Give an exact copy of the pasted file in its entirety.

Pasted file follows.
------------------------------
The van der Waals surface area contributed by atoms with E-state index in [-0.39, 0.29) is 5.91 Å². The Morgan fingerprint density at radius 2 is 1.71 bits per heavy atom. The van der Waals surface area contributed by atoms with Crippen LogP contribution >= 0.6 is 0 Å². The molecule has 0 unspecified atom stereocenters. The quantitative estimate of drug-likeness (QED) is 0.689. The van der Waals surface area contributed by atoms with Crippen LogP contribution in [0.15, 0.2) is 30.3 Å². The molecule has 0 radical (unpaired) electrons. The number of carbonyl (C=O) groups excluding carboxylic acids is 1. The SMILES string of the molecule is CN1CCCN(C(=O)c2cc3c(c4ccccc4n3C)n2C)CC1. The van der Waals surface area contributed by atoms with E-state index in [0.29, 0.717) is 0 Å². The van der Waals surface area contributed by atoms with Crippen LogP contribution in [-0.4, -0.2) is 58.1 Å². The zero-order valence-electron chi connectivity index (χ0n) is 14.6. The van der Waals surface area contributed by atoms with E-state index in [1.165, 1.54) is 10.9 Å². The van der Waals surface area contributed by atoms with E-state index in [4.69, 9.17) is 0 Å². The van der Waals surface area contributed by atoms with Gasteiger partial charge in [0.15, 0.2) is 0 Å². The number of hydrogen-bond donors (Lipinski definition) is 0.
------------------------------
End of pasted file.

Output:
The van der Waals surface area contributed by atoms with E-state index in [-0.39, 0.29) is 5.91 Å². The Morgan fingerprint density at radius 2 is 1.71 bits per heavy atom. The van der Waals surface area contributed by atoms with Crippen LogP contribution >= 0.6 is 0 Å². The molecule has 0 unspecified atom stereocenters. The quantitative estimate of drug-likeness (QED) is 0.689. The van der Waals surface area contributed by atoms with Crippen LogP contribution in [0.15, 0.2) is 30.3 Å². The molecule has 0 radical (unpaired) electrons. The number of carbonyl (C=O) groups excluding carboxylic acids is 1. The SMILES string of the molecule is CN1CCCN(C(=O)c2cc3c(c4ccccc4n3C)n2C)CC1. The van der Waals surface area contributed by atoms with E-state index in [0.29, 0.717) is 0 Å². The van der Waals surface area contributed by atoms with Crippen LogP contribution in [-0.4, -0.2) is 58.1 Å². The zero-order valence-electron chi connectivity index (χ0n) is 14.6. The van der Waals surface area contributed by atoms with E-state index in [1.165, 1.54) is 10.9 Å². The van der Waals surface area contributed by atoms with E-state index in [4.69, 9.17) is 0 Å². The van der Waals surface area contributed by atoms with Gasteiger partial charge in [0.15, 0.2) is 0 Å². The number of hydrogen-bond donors (Lipinski definition) is 0.